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Author Topic: curves? i dont get it.  (Read 17472 times)

paran0id

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Re: curves? i dont get it.
« Reply #10 on: March 01, 2006, 12:12:53 PM »
In the situation you described I would rather have the 3.3. And my resume would either read "GPA 3.3/4.0 (Top 10%)" or simply read "Top 10% of Class".

RootBrewskies

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Re: curves? i dont get it.
« Reply #11 on: March 01, 2006, 08:31:25 PM »
i just feel like the gpa is a poor indicator of how people do in law school since virtually every school ranks their students, and becauase of that law schools should use a higher curve in order to help their students get better jobs.  i understand that they are kind of an indicator of how well you did, but they are a poor indicator in comparison to class rank. 

put yourself in the employers shoes....would u rather have someone who had a 3.4 and was top 25% of the class, or would u rather have someone with a 3.0 who was in the top 10%.  obviously the top 10% is better but the gpa doesnt indicate that.    i think most employers would select the top 10% student regardless of the fact that he/she has a lower GPA.  so this really indicates that curves dont make sense, because the student with the lower gpa is more valueable to the employer. 

does this make sense to anyone else?


majorporcupine

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Re: curves? i dont get it.
« Reply #12 on: March 01, 2006, 10:57:49 PM »
You also have to take into account the school reputation.  Top 20% at Harvard is a world away from top 20% at Thomas Cooley, even if the Cooley grad had a higher GPA.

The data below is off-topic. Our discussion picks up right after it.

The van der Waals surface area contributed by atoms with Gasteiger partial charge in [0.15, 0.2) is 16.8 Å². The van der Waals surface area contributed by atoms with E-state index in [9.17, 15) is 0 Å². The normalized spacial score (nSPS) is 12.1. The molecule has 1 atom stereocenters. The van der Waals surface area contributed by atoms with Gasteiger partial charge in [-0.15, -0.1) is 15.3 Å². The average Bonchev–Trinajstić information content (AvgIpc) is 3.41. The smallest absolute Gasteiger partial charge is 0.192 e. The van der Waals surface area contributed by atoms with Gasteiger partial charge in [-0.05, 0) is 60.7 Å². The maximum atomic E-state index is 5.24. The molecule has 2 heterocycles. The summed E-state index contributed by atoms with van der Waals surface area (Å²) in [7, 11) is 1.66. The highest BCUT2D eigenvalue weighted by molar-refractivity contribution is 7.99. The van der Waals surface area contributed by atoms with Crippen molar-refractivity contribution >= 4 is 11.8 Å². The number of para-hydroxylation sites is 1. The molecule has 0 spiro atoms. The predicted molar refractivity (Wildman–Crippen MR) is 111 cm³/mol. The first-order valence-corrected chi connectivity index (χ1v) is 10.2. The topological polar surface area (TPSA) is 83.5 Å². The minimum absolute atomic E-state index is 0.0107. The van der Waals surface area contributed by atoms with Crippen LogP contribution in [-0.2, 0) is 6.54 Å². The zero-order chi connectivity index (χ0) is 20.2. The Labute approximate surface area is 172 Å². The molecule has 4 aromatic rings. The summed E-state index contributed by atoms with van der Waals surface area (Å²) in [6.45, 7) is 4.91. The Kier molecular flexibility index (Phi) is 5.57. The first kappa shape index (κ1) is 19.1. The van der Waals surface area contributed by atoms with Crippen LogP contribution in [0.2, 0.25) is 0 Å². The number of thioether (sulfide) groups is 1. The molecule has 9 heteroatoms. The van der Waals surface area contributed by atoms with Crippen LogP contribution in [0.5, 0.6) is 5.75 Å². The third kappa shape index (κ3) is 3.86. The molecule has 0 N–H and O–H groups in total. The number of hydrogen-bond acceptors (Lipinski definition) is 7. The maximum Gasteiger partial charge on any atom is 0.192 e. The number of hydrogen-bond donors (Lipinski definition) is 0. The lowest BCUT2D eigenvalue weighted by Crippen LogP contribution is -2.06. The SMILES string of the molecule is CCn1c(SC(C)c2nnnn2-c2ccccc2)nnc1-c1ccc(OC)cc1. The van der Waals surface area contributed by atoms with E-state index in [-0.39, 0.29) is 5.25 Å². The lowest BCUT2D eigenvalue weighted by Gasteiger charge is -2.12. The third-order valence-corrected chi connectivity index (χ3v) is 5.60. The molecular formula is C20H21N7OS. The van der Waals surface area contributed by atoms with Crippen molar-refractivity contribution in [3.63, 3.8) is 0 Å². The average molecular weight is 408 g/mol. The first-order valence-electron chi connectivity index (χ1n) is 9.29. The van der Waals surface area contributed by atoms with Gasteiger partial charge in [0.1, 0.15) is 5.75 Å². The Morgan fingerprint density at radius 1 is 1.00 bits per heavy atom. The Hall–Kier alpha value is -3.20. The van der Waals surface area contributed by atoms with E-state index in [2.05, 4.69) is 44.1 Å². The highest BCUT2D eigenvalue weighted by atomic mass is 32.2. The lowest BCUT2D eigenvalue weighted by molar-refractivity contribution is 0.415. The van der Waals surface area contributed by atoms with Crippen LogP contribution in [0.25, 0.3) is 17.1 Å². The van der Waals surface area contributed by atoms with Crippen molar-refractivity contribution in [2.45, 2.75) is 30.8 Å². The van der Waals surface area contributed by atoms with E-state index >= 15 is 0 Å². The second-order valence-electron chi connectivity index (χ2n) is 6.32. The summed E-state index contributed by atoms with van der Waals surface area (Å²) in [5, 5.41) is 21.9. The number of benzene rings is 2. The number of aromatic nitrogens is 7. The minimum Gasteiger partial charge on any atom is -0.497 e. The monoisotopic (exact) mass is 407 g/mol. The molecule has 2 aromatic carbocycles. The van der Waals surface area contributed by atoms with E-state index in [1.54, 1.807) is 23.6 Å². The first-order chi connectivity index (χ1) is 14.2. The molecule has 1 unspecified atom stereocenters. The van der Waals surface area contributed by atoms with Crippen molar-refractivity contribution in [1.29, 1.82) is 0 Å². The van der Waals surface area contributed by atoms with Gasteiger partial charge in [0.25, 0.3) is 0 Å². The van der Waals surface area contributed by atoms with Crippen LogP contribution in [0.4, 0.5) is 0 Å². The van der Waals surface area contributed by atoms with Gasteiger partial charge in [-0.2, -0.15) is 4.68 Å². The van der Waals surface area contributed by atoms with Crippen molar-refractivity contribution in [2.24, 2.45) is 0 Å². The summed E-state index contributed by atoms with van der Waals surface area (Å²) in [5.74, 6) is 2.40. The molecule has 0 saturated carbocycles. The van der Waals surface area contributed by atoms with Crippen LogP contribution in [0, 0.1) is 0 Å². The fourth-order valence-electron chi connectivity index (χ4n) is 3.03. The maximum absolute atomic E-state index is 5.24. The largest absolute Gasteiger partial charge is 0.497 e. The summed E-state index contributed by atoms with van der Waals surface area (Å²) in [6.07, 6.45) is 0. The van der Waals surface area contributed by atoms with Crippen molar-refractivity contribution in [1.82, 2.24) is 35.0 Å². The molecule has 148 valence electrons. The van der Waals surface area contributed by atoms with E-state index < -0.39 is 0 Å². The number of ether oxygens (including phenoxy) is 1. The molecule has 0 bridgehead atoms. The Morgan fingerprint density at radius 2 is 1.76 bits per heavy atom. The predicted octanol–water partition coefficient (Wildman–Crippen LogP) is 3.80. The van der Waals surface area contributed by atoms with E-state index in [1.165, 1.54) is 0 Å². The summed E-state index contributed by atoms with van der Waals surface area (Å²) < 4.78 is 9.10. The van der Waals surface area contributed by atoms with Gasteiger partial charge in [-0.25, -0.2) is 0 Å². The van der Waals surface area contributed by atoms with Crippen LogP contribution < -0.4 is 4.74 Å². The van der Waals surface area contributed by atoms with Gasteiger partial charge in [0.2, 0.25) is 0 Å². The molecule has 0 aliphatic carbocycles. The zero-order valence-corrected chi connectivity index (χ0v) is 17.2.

marlene

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Re: curves? i dont get it.
« Reply #13 on: March 01, 2006, 11:20:54 PM »
You also have to take into account the school reputation. Top 20% at Harvard is a world away from top 20% at Thomas Cooley, even if the Cooley grad had a higher GPA.

You meant, "Top 20% at Harvard is a world away from top 20% at Thomas Cooley, even if the Cooley grad had a lower GPA," didn't you?!

tjking82

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Re: curves? i dont get it.
« Reply #14 on: March 01, 2006, 11:29:26 PM »
i just feel like the gpa is a poor indicator of how people do in law school since virtually every school ranks their students, and becauase of that law schools should use a higher curve in order to help their students get better jobs.  i understand that they are kind of an indicator of how well you did, but they are a poor indicator in comparison to class rank. 

put yourself in the employers shoes....would u rather have someone who had a 3.4 and was top 25% of the class, or would u rather have someone with a 3.0 who was in the top 10%.  obviously the top 10% is better but the gpa doesnt indicate that.    i think most employers would select the top 10% student regardless of the fact that he/she has a lower GPA.  so this really indicates that curves dont make sense, because the student with the lower gpa is more valueable to the employer. 

does this make sense to anyone else?



RootBrewskies -

If I'm an employer in the situation you mentioned, I don't necessarily go with the higher class rank.  A large component of my decision will be the school where the class rank is earned from.  Top 25% is extremely impressive at Harvard, not so much so at Cooley.